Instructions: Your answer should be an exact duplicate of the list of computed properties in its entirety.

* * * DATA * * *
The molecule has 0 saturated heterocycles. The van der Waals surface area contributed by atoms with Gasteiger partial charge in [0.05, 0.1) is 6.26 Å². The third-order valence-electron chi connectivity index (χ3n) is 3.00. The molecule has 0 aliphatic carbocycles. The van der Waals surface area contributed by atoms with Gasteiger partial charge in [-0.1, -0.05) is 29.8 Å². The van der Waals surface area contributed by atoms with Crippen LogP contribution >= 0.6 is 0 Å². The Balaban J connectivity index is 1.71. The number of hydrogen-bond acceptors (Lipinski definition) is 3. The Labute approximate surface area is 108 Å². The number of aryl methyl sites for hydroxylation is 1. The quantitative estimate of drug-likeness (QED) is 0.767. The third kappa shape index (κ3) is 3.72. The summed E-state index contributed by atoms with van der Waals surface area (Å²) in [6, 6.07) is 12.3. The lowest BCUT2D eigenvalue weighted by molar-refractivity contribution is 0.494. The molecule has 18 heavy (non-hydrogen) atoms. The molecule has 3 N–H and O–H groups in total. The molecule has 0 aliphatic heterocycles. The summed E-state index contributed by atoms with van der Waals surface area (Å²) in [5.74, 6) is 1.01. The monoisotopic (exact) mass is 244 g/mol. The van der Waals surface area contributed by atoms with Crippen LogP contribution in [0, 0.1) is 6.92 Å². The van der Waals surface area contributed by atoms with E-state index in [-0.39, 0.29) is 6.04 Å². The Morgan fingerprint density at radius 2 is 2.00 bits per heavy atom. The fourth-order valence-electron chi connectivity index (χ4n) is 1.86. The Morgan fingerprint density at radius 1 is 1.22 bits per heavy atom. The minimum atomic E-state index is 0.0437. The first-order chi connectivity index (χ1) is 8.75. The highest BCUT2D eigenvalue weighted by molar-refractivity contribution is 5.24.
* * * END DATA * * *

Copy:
The molecule has 0 saturated heterocycles. The van der Waals surface area contributed by atoms with Gasteiger partial charge in [0.05, 0.1) is 6.26 Å². The third-order valence-electron chi connectivity index (χ3n) is 3.00. The molecule has 0 aliphatic carbocycles. The van der Waals surface area contributed by atoms with Gasteiger partial charge in [-0.1, -0.05) is 29.8 Å². The van der Waals surface area contributed by atoms with Crippen LogP contribution >= 0.6 is 0 Å². The Balaban J connectivity index is 1.71. The number of hydrogen-bond acceptors (Lipinski definition) is 3. The Labute approximate surface area is 108 Å². The number of aryl methyl sites for hydroxylation is 1. The quantitative estimate of drug-likeness (QED) is 0.767. The third kappa shape index (κ3) is 3.72. The summed E-state index contributed by atoms with van der Waals surface area (Å²) in [6, 6.07) is 12.3. The lowest BCUT2D eigenvalue weighted by molar-refractivity contribution is 0.494. The molecule has 18 heavy (non-hydrogen) atoms. The molecule has 3 N–H and O–H groups in total. The molecule has 0 aliphatic heterocycles. The summed E-state index contributed by atoms with van der Waals surface area (Å²) in [5.74, 6) is 1.01. The monoisotopic (exact) mass is 244 g/mol. The van der Waals surface area contributed by atoms with Crippen LogP contribution in [0, 0.1) is 6.92 Å². The van der Waals surface area contributed by atoms with E-state index in [-0.39, 0.29) is 6.04 Å². The Morgan fingerprint density at radius 2 is 2.00 bits per heavy atom. The fourth-order valence-electron chi connectivity index (χ4n) is 1.86. The Morgan fingerprint density at radius 1 is 1.22 bits per heavy atom. The minimum atomic E-state index is 0.0437. The first-order chi connectivity index (χ1) is 8.75. The highest BCUT2D eigenvalue weighted by molar-refractivity contribution is 5.24.